Stephen T. Roth Papers,   1936, 1979, and undated
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Judge Stephen T. Roth (1908-1974) was born in Sajo Szoged, Hungary on April 21, 1908. He came to Flint, Michigan, in 1913 and became a naturalized citizen on January 9, 1933.

In 1931, Roth earned a Ph. D. degree from the University of Notre Dame, He earned a J. D. degree from the University of Michigan in 1935. Roth worked his way through both schools. Later, he received a honorary Juris Doctor from the University of Michigan in 1969.

Roth served in the United States Army, as a member of the Criminal Investigations Division, in North Africa and Italy, 1943-1945. During his service, he rose in rank from a private first class to a second lieutenant.

Also, Roth had a distinguished legal career. He served as the Assistant Prosecuting Attorney of Genesee County, 1937-1938; Prosecuting Attorney of Genesee County, 1941-1942; Attorney General, State of Michigan, 1949-1950; and Circuit Court Judge of Michigan, 1952-1962. On May 7, 1962, Judge Roth was appointed U.S. District Judge for the U.S. District Court, Eastern District of Michigan by President John F. Kennedy, a position in which Roth served in until his untimely death in 1974. Roth was also active in Genesee County politics and served as chairman of the Genesee County Democratic Committee, 1946-1947.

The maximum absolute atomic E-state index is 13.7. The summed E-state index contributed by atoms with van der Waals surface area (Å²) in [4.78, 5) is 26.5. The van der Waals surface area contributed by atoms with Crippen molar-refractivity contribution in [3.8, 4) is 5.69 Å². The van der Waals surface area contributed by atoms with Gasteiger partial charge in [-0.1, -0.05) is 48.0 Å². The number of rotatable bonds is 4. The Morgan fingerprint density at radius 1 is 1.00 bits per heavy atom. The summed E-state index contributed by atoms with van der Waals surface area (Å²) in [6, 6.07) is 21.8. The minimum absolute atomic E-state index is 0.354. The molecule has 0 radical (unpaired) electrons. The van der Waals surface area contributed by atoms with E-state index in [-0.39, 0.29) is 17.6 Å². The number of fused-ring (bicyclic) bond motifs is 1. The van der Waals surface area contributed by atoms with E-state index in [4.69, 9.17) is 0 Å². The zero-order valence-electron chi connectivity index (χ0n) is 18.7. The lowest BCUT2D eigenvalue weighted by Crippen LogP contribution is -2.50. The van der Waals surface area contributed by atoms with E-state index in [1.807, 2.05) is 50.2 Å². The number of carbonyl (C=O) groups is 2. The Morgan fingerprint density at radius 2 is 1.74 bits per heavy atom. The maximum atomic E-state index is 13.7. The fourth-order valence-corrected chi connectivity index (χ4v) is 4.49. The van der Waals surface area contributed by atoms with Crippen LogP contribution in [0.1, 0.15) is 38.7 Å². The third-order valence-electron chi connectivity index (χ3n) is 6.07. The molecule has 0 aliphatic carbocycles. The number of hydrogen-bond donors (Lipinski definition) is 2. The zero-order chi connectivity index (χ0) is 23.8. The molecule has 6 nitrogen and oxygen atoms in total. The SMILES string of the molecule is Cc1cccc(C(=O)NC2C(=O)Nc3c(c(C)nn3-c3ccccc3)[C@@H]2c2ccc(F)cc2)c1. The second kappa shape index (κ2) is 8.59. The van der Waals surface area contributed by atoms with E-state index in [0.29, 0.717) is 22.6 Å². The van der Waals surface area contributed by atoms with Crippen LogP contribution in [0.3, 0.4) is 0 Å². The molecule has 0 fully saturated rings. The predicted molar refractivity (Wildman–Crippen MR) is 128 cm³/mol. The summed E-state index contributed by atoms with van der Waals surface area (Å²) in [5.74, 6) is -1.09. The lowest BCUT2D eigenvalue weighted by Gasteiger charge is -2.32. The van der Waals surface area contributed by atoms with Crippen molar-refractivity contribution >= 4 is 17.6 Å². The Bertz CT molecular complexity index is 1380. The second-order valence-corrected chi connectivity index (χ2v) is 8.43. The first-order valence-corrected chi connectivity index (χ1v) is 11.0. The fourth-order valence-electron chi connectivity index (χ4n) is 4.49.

Judge Roth married Evelyn L. Roth and they had five children: Diane, Susan, Kayla, Charles, and Bradford. Judge Roth died after suffering his third heart attack, on July 11, 1974.

Most importantly, Judge Roth is remembered as the judge who ordered the Detroit schools desegregation, which included major cross-district busing in Detroit in 1972. Roth ruled that the Detroit Board of Education was operating a de jure (by law) segregated school system. The city school system was a link in a long term pattern of discrimination by government, individuals, and agencies. The board also maintained enrollment options which allowed white students to flee black schools. The state had not enforced its written policy statements against segregation. The board had created and changed attendance zones, grade structures, and feeder school patterns with the effect of maintaining segregation. The original case against the Detroit Board of Education was brought by the NAACP. Because of his ruling, Roth was referred to as “the most unpopular man in Detroit.” This action thrust him into the national limelight. In Michigan, he was subjected to a lot of personal abuse and criticism in the press. (This information is from the collection.)